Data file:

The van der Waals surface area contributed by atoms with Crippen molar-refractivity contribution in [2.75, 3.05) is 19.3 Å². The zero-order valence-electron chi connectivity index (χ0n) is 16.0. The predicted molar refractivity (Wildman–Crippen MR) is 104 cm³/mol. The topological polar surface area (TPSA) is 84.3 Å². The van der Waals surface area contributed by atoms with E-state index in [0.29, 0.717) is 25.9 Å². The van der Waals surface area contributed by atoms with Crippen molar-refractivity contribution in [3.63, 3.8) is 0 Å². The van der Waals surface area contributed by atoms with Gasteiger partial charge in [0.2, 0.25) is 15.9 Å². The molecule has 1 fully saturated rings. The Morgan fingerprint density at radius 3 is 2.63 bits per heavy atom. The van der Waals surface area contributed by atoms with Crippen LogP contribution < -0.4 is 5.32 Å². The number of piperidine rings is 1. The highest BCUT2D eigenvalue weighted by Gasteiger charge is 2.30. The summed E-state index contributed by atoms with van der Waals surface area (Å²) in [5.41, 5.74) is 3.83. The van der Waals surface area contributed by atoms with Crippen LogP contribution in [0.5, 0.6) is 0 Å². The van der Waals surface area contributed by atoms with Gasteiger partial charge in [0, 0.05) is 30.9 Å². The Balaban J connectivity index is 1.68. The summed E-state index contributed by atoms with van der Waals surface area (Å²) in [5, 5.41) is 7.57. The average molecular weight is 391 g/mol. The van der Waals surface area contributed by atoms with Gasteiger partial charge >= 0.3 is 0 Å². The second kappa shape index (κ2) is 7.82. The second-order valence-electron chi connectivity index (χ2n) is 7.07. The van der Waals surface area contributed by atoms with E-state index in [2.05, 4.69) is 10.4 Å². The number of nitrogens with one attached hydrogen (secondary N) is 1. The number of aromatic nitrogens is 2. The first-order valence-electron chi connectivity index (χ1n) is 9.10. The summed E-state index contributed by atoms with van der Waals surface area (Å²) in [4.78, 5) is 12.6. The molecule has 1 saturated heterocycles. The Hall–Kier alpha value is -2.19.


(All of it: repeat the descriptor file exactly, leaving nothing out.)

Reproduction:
The van der Waals surface area contributed by atoms with Crippen molar-refractivity contribution in [2.75, 3.05) is 19.3 Å². The zero-order valence-electron chi connectivity index (χ0n) is 16.0. The predicted molar refractivity (Wildman–Crippen MR) is 104 cm³/mol. The topological polar surface area (TPSA) is 84.3 Å². The van der Waals surface area contributed by atoms with E-state index in [0.29, 0.717) is 25.9 Å². The van der Waals surface area contributed by atoms with Crippen molar-refractivity contribution in [3.63, 3.8) is 0 Å². The van der Waals surface area contributed by atoms with Gasteiger partial charge in [0.2, 0.25) is 15.9 Å². The molecule has 1 fully saturated rings. The Morgan fingerprint density at radius 3 is 2.63 bits per heavy atom. The van der Waals surface area contributed by atoms with Crippen LogP contribution < -0.4 is 5.32 Å². The number of piperidine rings is 1. The highest BCUT2D eigenvalue weighted by Gasteiger charge is 2.30. The summed E-state index contributed by atoms with van der Waals surface area (Å²) in [5.41, 5.74) is 3.83. The van der Waals surface area contributed by atoms with Crippen LogP contribution in [0.5, 0.6) is 0 Å². The van der Waals surface area contributed by atoms with Gasteiger partial charge in [0, 0.05) is 30.9 Å². The Balaban J connectivity index is 1.68. The summed E-state index contributed by atoms with van der Waals surface area (Å²) in [5, 5.41) is 7.57. The average molecular weight is 391 g/mol. The van der Waals surface area contributed by atoms with Gasteiger partial charge >= 0.3 is 0 Å². The second kappa shape index (κ2) is 7.82. The second-order valence-electron chi connectivity index (χ2n) is 7.07. The van der Waals surface area contributed by atoms with E-state index in [2.05, 4.69) is 10.4 Å². The number of nitrogens with one attached hydrogen (secondary N) is 1. The number of aromatic nitrogens is 2. The first-order valence-electron chi connectivity index (χ1n) is 9.10. The summed E-state index contributed by atoms with van der Waals surface area (Å²) in [4.78, 5) is 12.6. The molecule has 1 saturated heterocycles. The Hall–Kier alpha value is -2.19.